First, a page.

Saturday, January 30, 2010

VSL Gets You Ready: Vanderbilt-UK in Lexington

Since you’ve probably had enough of it by now, I’m going to go ahead and skip all the hyperbole and just get straight to the goods. How Vanderbilt can beat the Wildcats in Rupp:

1. Slow them down. The Cats love to run and have probably the best transition offense in the country. Freshman sensation and future lottery-if-not-#1 draft pick John Wall can accelerate from half court to the bucket in about 1 dribble, and Kentucky’s bigs can run the floor too. Vanderbilt is as athletically talented as we’ve ever seen, but letting UK get out and run is something that no team in the country can afford to do. Reason for hope: UT likes to play up-tempo too and Vandy’s D was up to the challenge. Avoiding turnovers is a must. In that vein, if Beal could play another 38 minutes with 0 turnovers like he did against the Vols, we’ve got a great chance. Also, given that Kentucky is built for dribble penetration and inside scoring more than sharpshooting, I expect to see CKS run a fair bit of zone. Regardless of the defensive set though, taking the air out of the ball (and out of the crowd) will be crucial.

2. Early buckets. This slow-starting bull-hockey has got to be nipped in the bud. Kentucky has basically four guys who can single-handedly rattle off 10 points in a minute and the Dores just can’t afford to go into a hostile place like Rupp Arena and start out cold like they’ve been trending.

3. Jeff Taylor. Where are the points going to come from? It is conceivable that between Patrick Patterson and DeMarcus Cousins, UK will make A.J. Ogilvy’s life very difficult in the paint. It’s also likely that after Wednesday’s performance in K’ville, Calipari will have his guards keying on Jermaine. In looking for scoring opportunities against Kentucky, I like the Jeff Taylor-Darius Miller matchup. Taylor has been consistently solid, but this would be a great time for him to have a breakout game. With solid passers like Walker, Tinsley, and Beal, we should be able to put Taylor in positions to make plays this afternoon against Miller, arguably the weakest in a chain of very strong links among the UK starters.

4. Tenacity on the boards. Vanderbilt’s recent statistical improvement in rebounding may be a bit deceptive given the significant size advantage we’ve had basically throughout conference play. That will change today as the Commies face the tallest (top-to-bottom) team in the nation. The ability to switch among Beal, Tinsley, Walker, and Taylor on the perimeter has made Vandy’s defense long and versatile, but Kentucky has the weapons and the size to neutralize that defensive advantage. Recall that Cousins scored 27 points in the loss to the Gamecocks – these guys can and will find ways to score. As a result, crashing boards and not allowing second chances will be essential if we’re going to rattle the confidence of a young team that has shown itself (not just against South Carolina but also in earlier games this season) susceptible to being mentally shaken. Kentucky is one of the most efficient scoring teams in the country, ranked #13 nationally and shooting 49.3% from the floor (fun fact: Vanderbilt is #7 overall in FG% at 49.8%). Denying second opportunities on those possessions where they do miss is an absolute must.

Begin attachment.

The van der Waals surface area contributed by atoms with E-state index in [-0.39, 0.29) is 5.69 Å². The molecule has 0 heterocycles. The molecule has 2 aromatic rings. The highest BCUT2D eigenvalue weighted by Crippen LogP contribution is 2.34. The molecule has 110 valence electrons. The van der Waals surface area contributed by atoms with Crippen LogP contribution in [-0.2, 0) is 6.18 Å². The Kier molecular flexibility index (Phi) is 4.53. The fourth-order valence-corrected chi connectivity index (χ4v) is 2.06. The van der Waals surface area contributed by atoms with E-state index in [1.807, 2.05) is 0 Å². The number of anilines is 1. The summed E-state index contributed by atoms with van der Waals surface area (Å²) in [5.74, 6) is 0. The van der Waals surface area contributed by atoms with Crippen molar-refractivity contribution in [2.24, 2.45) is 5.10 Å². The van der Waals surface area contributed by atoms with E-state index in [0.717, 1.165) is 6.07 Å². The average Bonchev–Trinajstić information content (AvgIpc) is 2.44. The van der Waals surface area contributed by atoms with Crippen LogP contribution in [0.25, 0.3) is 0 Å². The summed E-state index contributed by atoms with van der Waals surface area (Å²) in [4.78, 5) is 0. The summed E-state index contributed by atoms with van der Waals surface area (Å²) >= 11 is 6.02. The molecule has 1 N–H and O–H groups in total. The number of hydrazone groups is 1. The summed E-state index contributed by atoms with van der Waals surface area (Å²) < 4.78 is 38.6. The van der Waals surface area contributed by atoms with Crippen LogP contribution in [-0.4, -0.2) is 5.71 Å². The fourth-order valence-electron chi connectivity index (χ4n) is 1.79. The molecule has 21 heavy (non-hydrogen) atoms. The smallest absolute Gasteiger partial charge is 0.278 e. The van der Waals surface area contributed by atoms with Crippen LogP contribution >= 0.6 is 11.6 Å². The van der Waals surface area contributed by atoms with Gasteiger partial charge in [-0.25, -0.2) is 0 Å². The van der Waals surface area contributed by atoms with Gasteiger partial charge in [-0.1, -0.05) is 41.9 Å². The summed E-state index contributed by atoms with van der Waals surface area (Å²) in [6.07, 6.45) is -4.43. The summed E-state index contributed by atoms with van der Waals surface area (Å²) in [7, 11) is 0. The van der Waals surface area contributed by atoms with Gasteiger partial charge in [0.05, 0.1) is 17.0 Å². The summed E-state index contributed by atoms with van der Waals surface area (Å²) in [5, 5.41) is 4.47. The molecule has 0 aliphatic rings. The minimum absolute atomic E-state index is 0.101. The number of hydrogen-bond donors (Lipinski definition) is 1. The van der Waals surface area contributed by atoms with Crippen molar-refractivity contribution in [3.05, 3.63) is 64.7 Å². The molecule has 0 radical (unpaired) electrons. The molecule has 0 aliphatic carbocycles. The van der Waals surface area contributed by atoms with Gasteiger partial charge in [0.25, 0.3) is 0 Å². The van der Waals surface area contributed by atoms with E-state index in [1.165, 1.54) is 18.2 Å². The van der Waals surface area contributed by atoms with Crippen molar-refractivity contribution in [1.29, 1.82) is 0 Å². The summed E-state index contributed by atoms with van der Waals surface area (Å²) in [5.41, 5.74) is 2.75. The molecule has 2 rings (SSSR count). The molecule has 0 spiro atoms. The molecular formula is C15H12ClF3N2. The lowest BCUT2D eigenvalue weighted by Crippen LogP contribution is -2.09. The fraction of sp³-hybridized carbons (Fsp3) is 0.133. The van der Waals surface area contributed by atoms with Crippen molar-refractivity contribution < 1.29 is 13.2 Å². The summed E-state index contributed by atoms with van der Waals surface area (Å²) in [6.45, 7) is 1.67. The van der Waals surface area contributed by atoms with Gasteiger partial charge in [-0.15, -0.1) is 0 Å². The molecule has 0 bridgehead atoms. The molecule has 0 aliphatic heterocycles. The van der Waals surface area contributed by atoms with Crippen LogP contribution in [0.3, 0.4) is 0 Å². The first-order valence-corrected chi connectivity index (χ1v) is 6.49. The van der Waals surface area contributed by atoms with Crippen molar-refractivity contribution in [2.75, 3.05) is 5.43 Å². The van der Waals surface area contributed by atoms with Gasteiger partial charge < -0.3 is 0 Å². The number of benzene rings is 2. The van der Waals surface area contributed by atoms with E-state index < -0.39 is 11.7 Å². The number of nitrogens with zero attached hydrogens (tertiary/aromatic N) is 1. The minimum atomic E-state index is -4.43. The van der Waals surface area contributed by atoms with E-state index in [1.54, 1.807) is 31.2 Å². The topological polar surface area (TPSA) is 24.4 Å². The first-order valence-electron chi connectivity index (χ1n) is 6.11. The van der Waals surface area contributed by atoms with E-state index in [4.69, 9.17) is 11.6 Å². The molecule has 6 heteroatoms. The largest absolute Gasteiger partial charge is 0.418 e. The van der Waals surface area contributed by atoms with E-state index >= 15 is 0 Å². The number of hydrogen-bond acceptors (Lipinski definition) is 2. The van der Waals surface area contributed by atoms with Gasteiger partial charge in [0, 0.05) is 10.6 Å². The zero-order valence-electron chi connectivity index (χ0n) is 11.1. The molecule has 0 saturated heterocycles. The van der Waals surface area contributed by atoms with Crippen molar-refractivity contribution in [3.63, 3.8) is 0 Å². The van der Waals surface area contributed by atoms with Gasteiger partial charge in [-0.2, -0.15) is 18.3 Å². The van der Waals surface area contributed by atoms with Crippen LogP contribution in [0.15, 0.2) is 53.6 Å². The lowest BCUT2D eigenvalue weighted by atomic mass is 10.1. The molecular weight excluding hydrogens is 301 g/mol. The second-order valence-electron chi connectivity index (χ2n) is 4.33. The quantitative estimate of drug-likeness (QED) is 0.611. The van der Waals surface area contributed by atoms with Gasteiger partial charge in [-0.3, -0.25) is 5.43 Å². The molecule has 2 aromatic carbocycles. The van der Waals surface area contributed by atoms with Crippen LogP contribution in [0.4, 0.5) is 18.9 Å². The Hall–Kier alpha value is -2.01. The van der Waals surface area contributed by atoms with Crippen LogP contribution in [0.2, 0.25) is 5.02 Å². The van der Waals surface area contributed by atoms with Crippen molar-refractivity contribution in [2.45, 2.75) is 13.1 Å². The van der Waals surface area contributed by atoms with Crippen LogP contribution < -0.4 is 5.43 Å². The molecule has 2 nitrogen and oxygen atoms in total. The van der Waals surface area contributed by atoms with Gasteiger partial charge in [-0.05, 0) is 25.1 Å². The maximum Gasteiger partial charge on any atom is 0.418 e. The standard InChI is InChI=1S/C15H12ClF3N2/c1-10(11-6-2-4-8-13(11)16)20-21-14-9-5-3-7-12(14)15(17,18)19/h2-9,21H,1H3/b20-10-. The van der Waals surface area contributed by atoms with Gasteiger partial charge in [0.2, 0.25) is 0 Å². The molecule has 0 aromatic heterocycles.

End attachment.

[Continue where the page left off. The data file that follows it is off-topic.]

5. Three-point shooting. Kentucky is angry coming off their first loss of the season in Columbia. They’re looking to make a statement today in defense of their #1 ranking on ESPN in front of the entire country. Make no mistake: they will score points; they will go on runs. The key for Vanderbilt is to maintain the composure they’ve shown in recent games when Kentucky heats up, and look for ways to get guys open on the perimeter. No, the 3-ball has not been Vanderbilt’s live-or-die approach this year as in many past, but as we saw against UT, responding to big plays on the road with clutch threes is a potent recipe for keeping your team in the game. This responsibility does not fall to any one player, but I’m going to suggest that CKS should give John Jenkins a lot of opportunities today to find his stroke from behind the arc.

I could go on and on with other keys. Here are just three slightly lesser points of focus:

  • Eric Bledsoe – Wall may get all the hype, but this kid can PLAY. His weakness: susceptible to turning the ball over when getting too cute on the offensive side. Tinsley and Beal need to HOUND him and Wall both.
  • Festus Ezeli and Steve Tchiengang – While I expect another big defensive effort from Andre Walker, he and A.J. will not be able to stop Patterson and Cousins by themselves. As deep as Kentucky goes, Vanderbilt needs its bench to go just as deep this afternoon.
  • Free Throws – If it’s close at the end of the game, the Dores will not be able to get away with poor FT shooting the way they did in Tuscaloosa. Relax; focus; shoot.

That’s all I want to say. No single one of the above keys will be enough by itself to stop the Cats at home, and even all of them combined don’t guarantee a victory. But this is Vanderbilt’s chance to prove to the nation that we’ve arrived and are, as Jay Bilas says, a Top 15 team built for a deep NCAA tournament run. The road to 6-0 and breathing room at #1 in the SEC standings goes through Rupp. GO DORES.


Anonymous said...

You should work for ESPN! Nice analysis!

Douglas James said...

Hahaha. Umm Go COMMIES!!!!!

Steve said...

No Vegas Line Pick 'Em today for the game today?

Chuck Heston said...

Great breakdown. I might add, Vandy should not be afraid to run on KY.